6. Gipson, K. 2008. Pool and spa submersion: Estimated injuries and reported fatalities, 2008 report. Bethesda, MD: U.S. Consumer Product Safety Commission. http://www.cpsc.gov/LIBRARY/poolsub2008.pdf.
  7. American Academy of Pediatrics Committee on Injury, Violence, and Poison Prevention, J. Weiss. 2010. Technical report: Prevention of drowning. Pediatrics 126: e253-62.

Standard 1.2.0.2: Background Screening

Directors of centers and caregivers/teachers in large and small family child care homes should conduct a complete background screening before employing any staff member (including substitutes, cooks, clerical staff, transportation staff, bus drivers, or custodians who will be on the premises or in vehicles when children are present). The background screening should include:

  1. Name and address verification;
  2. Social Security number verification;
  3. Education verification;
  4. Employment history;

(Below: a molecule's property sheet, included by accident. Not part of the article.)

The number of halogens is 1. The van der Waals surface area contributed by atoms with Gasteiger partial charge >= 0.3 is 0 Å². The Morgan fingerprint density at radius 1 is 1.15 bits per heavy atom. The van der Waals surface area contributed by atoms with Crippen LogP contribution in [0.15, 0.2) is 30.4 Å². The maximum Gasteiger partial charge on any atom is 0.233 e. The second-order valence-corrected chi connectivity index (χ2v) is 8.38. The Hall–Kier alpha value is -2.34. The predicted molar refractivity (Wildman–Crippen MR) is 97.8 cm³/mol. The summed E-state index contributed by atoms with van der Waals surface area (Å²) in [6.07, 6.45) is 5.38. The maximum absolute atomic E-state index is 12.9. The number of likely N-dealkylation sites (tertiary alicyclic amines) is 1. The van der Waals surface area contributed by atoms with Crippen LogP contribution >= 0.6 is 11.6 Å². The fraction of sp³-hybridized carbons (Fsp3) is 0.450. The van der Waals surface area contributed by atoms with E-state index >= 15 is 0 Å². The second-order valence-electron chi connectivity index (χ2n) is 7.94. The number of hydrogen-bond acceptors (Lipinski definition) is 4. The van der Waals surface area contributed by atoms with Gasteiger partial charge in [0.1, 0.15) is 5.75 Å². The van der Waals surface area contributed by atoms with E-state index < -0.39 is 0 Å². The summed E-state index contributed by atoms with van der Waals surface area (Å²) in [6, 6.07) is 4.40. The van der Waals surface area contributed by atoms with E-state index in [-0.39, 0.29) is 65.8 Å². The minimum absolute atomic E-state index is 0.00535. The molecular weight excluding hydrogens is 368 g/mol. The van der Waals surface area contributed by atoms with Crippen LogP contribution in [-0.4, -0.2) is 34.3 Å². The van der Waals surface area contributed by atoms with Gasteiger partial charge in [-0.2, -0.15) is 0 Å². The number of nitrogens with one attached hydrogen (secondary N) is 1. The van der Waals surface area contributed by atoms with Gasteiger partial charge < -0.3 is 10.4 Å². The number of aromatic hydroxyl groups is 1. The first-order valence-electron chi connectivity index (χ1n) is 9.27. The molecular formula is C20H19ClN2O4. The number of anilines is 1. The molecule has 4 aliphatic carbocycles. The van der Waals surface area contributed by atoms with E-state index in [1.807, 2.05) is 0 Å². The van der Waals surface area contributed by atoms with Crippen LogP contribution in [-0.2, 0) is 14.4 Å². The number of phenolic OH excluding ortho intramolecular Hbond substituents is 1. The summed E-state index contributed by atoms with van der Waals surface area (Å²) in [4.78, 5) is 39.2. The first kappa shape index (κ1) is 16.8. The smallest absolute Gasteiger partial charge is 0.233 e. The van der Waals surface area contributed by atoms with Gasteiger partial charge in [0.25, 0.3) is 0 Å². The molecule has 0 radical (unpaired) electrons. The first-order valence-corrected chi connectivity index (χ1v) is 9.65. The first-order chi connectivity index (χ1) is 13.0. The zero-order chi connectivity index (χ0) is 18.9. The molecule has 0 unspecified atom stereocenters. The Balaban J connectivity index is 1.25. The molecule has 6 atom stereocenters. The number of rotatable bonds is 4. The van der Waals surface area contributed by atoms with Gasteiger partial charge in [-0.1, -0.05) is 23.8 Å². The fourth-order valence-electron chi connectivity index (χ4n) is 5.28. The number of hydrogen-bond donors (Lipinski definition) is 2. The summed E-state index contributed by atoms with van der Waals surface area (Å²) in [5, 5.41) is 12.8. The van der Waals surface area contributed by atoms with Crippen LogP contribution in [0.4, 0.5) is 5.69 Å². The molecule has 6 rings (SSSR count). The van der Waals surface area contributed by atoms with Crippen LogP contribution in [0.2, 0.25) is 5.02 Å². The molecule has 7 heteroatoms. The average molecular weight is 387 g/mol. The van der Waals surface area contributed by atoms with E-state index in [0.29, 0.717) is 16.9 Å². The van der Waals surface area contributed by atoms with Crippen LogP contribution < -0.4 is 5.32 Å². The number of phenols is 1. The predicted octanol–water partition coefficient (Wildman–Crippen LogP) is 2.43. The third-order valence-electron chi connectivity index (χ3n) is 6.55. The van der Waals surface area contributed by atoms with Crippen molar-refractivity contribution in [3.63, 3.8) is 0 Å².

5. Alias search;
  6. Driving history through state Department of Motor Vehicles records;
  7. Background screening of:
    1. State and national criminal history records;
    2. Child abuse and neglect registries;
    3. Licensing history with any other state agencies (i.e., foster care, mental health, nursing homes, etc.);
    4. Fingerprints; and
    5. Sex offender registries;
  8. Court records;
  9. References.

All family members over age ten living in large and small family child care homes should also have background screenings.

Drug tests may also be incorporated into the background screening. Written permission to obtain the background screening (with or without a drug screen) should be obtained from the prospective employee. Consent to the background investigation should be required for employment consideration.

When checking references and when conducting employee or volunteer interviews, prospective employers should specifically ask about previous convictions and arrests, investigation findings, or court cases with child abuse/neglect or child sexual abuse. Failure of the prospective employee to disclose previous history of child abuse/neglect or child sexual abuse is grounds for immediate dismissal.